Hardly totally a logistics story but with tremendous logistics long term effects. It has all happened so quickly.
Less than a fortnight ago, Coca-Cola executives were cutting a ribbon on a new $90m innovation and technology centre in Shanghai, having just pledged to invest $2 billion in China — more than last year’s total capital spending — by 2012.
The Ministry of Commerce thought otherwise.
Exit Coca Cola pursued by bear. It teaches two things. If Beijing says ‘no’ you are stuffed. All the plans and flow charts and case flow are as but the trembling of a butterfly’s wings — and as effective. Beijing says no. You are still stuffed.
China never really wanted a formal competition regime in the first place. It was a condition of joining the World Trade Organisation in 2001 that China introduced some kind of legislation; it did so last August, producing a law that bears only a passing resemblance to international norms.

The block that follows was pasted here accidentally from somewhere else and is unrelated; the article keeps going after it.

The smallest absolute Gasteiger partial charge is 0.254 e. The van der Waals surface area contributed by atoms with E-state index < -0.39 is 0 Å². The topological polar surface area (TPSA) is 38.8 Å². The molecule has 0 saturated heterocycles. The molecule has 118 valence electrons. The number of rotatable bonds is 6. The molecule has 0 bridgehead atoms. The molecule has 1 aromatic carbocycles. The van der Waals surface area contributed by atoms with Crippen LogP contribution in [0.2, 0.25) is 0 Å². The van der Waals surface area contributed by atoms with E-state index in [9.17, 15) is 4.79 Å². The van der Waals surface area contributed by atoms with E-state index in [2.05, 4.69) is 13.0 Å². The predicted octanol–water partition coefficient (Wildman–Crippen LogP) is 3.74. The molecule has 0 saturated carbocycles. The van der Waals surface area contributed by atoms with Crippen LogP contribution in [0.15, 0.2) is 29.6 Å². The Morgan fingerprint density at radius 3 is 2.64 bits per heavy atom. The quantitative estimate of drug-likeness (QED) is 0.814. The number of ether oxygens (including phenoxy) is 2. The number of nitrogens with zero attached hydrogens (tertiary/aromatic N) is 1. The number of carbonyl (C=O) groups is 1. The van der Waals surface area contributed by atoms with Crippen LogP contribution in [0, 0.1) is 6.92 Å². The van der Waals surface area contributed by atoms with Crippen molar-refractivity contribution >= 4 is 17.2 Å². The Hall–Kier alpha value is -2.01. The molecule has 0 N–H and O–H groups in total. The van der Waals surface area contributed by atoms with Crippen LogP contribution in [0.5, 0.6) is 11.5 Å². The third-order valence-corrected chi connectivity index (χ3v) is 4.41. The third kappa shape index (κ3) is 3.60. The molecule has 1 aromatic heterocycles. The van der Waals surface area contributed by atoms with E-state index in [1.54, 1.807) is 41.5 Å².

Article 7 introduces the strange concept of a ‘lifeline of the national economy’ to be protected as a matter of ‘national security’.
The Financial Times suggests that article 31 devolve powers of approval to other bodies ‘if state security is involved’. You could, at a stretch, take the implication Coke would leverage its dominance in fizzy drinks to become a one-stop shop for retailers.
Is it protectionism? Yes.
Will the rest of the world squeal? Yes.
Will China be full of Coca Cola trucks carrying out their logistical errands?
Technically, China formally rejected Coca-Cola’s proposed $2.4bn takeover of the country’s leading juice maker on competition grounds. At a guess the same thing is going to happen to Rio Tinto. Which will make the logistics marketing situation interesting to say the least and blows a great hole in the country’s revamped anti-monopoly regime that was given extra teeth last August.
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